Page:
If the only problem with this book were the horrible narration, I could pump up the speed to 2.5x and power through the dialogue. Alas, the story itself could not redeem this train wreck. The only believable aspect of the book is the scenes in which Abby is working as a senior associate in a big law firm. That is, if you discount every time Abby and her fellow associate Sara call each other "girlfriend." Professional, adult women don't talk like that. It made me shudder every time. Anyway, the story. So, without spoiling too much, Abby ends up on the wrong train, runs around a seedy area of Chicago at night, and ends up witnessing a crime. First, her stupidity was just unbelievable. If she felt unsafe on the train or at the station, there are ways to alert the cops. Instead, she goes running around an unfamiliar and unsafe area in the middle of the night. Her cell phone is dead. She finally finds a bar with a pay phone, but she ends up leaving without making a call because she doesn't know the address of the place. Seriously? The address is printed on the pay phone, and, if it's been scratched off, you could call the operator or go out onto the street and check for a number and street name. Instead, this woman with a law degree and the credentials to work at a big Chicago firm can think only of running back to the train station, not realizing it's closed, then she runs back to the bar, where trouble ensues.

Even if you accept all that, how weird is it that she doesn't call the police at her first opportunity to do so and then doesn't tell any of her friends or coworkers the crazy story about finding a dead prostitute in a bathroom? I mean, if she's getting into trouble at work for missing assignments, it would seem that this would be a factor affecting performance and worth mentioning. I was also annoyed that the author made this obviously intelligent woman such a wuss. The character just seems so inconsistent. All she does is think about her ex-boyfriend. Just leave him alone! She also calls him multiple times and hangs up before voice mail can pick up, then the author tells us she's working up the nerve to call him. Huh? So much of this book doesn't make much sense. I don't consider myself a militant feminist, but between the author's depiction of the main character as a complete ditz half the time and the narrator's supremely annoying voices, this book made me angry. I couldn't go on.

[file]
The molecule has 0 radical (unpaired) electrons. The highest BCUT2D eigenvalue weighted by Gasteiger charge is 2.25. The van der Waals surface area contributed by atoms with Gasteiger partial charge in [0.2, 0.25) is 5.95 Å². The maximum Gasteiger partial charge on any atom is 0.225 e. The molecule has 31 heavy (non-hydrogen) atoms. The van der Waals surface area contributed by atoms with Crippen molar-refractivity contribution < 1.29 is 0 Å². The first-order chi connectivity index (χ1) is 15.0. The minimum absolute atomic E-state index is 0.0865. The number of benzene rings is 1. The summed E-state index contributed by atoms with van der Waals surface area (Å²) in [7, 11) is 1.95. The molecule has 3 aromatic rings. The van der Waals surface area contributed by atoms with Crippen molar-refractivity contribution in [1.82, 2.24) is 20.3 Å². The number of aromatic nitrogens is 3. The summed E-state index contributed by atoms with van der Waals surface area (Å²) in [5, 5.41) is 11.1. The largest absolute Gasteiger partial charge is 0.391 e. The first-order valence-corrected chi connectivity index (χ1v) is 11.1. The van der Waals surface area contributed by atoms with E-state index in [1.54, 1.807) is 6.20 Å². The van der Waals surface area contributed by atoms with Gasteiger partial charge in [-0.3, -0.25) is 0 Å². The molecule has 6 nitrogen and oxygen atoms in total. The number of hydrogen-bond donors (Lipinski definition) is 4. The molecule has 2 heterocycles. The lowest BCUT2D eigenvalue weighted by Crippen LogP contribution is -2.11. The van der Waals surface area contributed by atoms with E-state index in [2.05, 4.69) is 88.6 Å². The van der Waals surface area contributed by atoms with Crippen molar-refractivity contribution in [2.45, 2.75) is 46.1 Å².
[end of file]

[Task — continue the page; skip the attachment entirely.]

1 person found this helpful

  • Overall
    3 out of 5 stars
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    2 out of 5 stars
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    4 out of 5 stars

Narration distracts from the story

Is there anything you would change about this book?

If you can get past the narration, which is very silly and borderline racist when voicing certain characters, the story itself is actually pretty smart and interesting.

What did you like best about this story?

Smartly written. Since the author is an actual lawyer the legal part of the story was convincing.

Who would you have cast as narrator instead of Jeff Cummings?

Literally anyone.

Could you see The Green Line being made into a movie or a TV series? Who should the stars be?

Perhaps Anna Kendrick as Abby, Shemar Moore as Marcus.

1 person found this helpful

  • Overall
    1 out of 5 stars
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    1 out of 5 stars
  • Story
    1 out of 5 stars

Horrid narration

Would you try another book from E. C. Diskin and/or Jeff Cummings?

From the publisher's summary I WANTED to read this book, especially since I grew up in Chicago. Very unfortunately the narrator was really the worst I have ever heard (and my collection of audio books is in the hundreds), so, regardless of how good the story may have been, I wasn't able to enjoy it. After approximately an hour of ear assault I was forced to stop.

Would you ever listen to anything by E. C. Diskin again?

I would consider another book by this author ONLY IF THE NARRATOR WAS DIFFERENT.

How did the narrator detract from the book?

His ability to do different voices was a joke. He REALLY messed up the main character - she is from the south and the narrator had trouble doing a woman, let alone one with a southern accent. It wasn't even funny - it was just BAD. Because there was a fair amount she had to "say", the narrator had to do her voice a lot and he simply couldn't. Someone should have stopped him.

If you could play editor, what scene or scenes would you have cut from The Green Line?

I couldn't say because I was stuck - hearing the narrator was truly an audible assault.

Any additional comments?

Do not listen to anything narrated by Jeff Cummings.

1 person found this helpful

  • Overall
    4 out of 5 stars
  • Performance
    5 out of 5 stars
  • Story
    3 out of 5 stars

The narrator is a chameleon

Sometimes a reader comes along and adds so much passion to a book that you think more about the reader than the writer (narrators: Harry Berkeley, Kaleo Griffith, Dick Hill to name a few). As for the book itself E.C Diskin is a great writer and does a great job. The use of obscenities took away from this creativity.

1 person found this helpful

  • Overall
    5 out of 5 stars
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    5 out of 5 stars
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    5 out of 5 stars

Excellent Story

This was a great novel, unique and fast paced. The characters were well developed and the story was engaging. Narration was excellent.